Using a new method of identifying artificial intelligence, researchers at UC San Diego in La Jolla and their collaborators have made what could prove to be a leap forward in understanding human cells, according to a report released this week.
The pilot study – which combines microscopy, biochemical techniques, and artificial intelligence in a technique known as a multiscale integrated cell, or MuSIC – found around 70 components contained in a human kidney cell line, half of which had never been seen before.
âIf you imagine a cell, you probably imagine the colorful diagram in your cell biology textbook, with the mitochondria, endoplasmic reticulum, and nucleus. But is that the whole story? Certainly not, âsaid Trey Ideker, professor at UCSD School of Medicine and the Moores Cancer Center. âScientists have long understood that there is more than we don’t know, but now we finally have a way to go further. “
The results were described in the Nov. 24 issue of Nature.
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In one example, the researchers spotted a group of proteins forming an unknown structure. Working with UCSD colleague Gene Yeo, they determined that the structure was a new complex of proteins that binds to RNA. The complex is likely involved in splicing, a cellular event that enables translation of genes into proteins and helps determine which genes are turned on when.
Scientists had been interested in mapping the inner workings of cells for many years. What is different with MuSIC is the use of deep learning to map the cell directly from cell microscopy images.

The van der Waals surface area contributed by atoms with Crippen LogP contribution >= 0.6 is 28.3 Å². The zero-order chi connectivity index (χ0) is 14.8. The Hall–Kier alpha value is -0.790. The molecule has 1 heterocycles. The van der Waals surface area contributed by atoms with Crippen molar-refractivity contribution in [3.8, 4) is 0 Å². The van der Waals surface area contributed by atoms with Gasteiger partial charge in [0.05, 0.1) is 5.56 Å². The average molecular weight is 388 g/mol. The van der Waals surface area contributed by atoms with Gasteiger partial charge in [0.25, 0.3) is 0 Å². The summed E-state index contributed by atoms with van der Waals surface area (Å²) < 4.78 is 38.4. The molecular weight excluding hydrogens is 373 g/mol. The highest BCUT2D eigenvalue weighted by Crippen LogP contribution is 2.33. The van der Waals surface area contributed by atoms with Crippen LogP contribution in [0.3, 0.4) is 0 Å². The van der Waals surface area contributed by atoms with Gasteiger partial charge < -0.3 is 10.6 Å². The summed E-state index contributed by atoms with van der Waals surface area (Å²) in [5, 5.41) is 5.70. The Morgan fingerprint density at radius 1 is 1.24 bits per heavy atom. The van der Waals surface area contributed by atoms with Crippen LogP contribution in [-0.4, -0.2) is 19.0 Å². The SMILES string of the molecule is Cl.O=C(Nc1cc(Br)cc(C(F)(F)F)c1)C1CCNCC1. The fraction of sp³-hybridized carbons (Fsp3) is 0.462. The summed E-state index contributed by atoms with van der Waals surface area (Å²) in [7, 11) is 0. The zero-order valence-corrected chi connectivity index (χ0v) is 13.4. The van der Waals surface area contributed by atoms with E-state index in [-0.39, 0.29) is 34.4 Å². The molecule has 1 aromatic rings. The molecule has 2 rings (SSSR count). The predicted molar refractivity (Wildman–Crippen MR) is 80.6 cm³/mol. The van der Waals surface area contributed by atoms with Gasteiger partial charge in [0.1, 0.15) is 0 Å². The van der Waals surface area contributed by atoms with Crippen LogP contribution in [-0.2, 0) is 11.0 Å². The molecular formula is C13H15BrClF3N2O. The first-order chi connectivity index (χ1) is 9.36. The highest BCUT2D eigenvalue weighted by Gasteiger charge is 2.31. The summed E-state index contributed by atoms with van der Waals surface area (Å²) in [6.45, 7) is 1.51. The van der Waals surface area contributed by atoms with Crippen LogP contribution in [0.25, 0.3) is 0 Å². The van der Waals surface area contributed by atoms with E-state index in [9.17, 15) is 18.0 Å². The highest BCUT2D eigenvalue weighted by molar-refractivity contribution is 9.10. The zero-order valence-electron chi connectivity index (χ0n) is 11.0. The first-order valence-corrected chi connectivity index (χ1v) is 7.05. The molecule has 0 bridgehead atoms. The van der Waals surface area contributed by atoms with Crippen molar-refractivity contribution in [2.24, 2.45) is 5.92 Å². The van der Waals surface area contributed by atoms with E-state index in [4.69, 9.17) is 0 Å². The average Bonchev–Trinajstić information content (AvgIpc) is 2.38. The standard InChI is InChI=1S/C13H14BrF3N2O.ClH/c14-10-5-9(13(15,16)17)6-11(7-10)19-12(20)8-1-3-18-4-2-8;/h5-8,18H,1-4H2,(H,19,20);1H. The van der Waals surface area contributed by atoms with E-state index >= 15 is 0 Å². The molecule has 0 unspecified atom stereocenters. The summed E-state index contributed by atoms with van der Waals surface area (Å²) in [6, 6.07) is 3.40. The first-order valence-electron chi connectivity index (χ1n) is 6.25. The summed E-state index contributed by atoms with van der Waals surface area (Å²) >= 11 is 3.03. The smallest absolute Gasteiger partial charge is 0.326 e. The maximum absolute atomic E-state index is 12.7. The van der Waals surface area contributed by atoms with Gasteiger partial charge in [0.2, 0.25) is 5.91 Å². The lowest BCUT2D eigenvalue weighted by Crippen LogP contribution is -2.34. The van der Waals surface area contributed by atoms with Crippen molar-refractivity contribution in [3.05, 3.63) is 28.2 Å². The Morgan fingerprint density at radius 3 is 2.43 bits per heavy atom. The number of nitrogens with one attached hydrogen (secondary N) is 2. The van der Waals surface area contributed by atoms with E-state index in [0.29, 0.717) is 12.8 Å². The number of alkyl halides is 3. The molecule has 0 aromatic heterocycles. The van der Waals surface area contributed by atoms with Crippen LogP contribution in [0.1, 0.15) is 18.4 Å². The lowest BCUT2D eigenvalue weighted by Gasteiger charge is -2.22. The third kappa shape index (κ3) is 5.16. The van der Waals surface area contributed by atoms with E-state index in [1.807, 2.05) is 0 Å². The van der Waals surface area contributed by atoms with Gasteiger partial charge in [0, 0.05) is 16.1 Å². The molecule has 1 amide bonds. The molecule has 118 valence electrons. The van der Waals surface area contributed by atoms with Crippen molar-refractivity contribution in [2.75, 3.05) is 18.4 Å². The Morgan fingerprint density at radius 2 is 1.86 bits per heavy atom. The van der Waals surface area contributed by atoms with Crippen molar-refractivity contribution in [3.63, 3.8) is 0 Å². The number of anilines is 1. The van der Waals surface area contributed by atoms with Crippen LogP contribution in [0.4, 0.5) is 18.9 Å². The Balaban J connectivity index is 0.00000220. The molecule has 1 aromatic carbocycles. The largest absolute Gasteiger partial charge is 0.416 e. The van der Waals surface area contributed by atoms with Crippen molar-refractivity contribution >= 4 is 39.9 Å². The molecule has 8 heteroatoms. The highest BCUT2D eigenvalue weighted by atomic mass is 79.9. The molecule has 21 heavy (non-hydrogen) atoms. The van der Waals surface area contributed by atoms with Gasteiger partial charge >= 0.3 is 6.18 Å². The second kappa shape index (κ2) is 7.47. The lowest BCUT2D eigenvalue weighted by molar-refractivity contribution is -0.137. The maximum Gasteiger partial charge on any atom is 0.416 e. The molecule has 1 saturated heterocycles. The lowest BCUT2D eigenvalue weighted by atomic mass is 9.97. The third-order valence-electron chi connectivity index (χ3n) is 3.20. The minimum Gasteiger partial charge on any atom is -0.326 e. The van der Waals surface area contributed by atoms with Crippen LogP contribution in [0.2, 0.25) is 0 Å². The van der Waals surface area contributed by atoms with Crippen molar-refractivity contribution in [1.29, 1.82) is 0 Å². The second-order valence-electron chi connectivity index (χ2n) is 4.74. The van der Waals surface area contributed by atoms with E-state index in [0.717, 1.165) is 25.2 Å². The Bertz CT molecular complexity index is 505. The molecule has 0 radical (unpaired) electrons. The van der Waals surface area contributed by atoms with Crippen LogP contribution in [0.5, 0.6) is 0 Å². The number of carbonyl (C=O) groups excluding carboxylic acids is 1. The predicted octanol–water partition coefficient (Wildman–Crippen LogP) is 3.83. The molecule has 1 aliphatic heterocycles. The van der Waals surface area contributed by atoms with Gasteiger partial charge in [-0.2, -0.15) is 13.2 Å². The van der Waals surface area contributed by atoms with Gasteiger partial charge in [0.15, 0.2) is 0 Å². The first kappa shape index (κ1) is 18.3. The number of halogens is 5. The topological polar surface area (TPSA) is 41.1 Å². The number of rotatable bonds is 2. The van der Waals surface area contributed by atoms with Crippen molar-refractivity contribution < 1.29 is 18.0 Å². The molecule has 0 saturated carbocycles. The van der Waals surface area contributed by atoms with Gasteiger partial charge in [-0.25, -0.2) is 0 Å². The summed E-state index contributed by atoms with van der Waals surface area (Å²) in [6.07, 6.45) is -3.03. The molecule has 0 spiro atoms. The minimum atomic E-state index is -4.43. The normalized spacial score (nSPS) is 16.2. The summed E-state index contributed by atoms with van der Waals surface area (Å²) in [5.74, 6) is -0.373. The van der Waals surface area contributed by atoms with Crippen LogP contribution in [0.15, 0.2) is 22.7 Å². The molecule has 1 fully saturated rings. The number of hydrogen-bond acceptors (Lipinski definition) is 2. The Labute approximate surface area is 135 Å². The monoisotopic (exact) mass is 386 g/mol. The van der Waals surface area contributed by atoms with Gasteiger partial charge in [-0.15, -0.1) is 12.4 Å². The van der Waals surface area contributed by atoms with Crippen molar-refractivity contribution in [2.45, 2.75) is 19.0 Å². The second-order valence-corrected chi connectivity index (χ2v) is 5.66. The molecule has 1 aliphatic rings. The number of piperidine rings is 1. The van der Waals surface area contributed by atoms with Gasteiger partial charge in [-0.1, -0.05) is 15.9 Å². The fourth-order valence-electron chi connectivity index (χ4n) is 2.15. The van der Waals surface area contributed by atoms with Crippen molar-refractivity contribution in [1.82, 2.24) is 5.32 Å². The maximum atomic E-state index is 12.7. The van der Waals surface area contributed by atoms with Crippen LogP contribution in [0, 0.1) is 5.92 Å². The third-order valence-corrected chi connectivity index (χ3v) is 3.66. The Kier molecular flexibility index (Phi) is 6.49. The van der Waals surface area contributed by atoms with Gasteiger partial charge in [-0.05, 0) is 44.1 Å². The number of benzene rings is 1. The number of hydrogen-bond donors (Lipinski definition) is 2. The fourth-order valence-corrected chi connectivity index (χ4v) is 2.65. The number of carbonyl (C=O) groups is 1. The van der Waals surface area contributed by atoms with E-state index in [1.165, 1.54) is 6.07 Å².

âThe combination of these technologies is unique and powerful because it is the first time that measurements at very different scales have been brought together,â said the study’s first author, Yue Qin, a graduate student in bioinformatics and systems biology. at Ideker’s lab.
Microscopes allow scientists to see down to a single micron, roughly the size of certain organelles like mitochondria. Smaller elements, such as individual proteins and protein complexes, cannot be seen under a microscope. Biochemical techniques, which start from a single protein, allow scientists to go down to the nanometric scale, or billionth of a meter.
The team trained the MuSIC artificial intelligence platform to examine all the data and build a model of the cell. The system doesn’t yet map the contents of cells to specific locations, like a textbook diagram, in part because their locations aren’t necessarily fixed, the researchers said.
Ideker noted that this was a pilot study to test MuSIC. The team only looked at 661 proteins and one cell type.
âThe next clear step is to blow through the whole human cell and then move on to different cell types, people and species,â Ideker said. âUltimately, we may be able to better understand the molecular basis of many diseases by comparing the differences between healthy cells and diseased cells. “??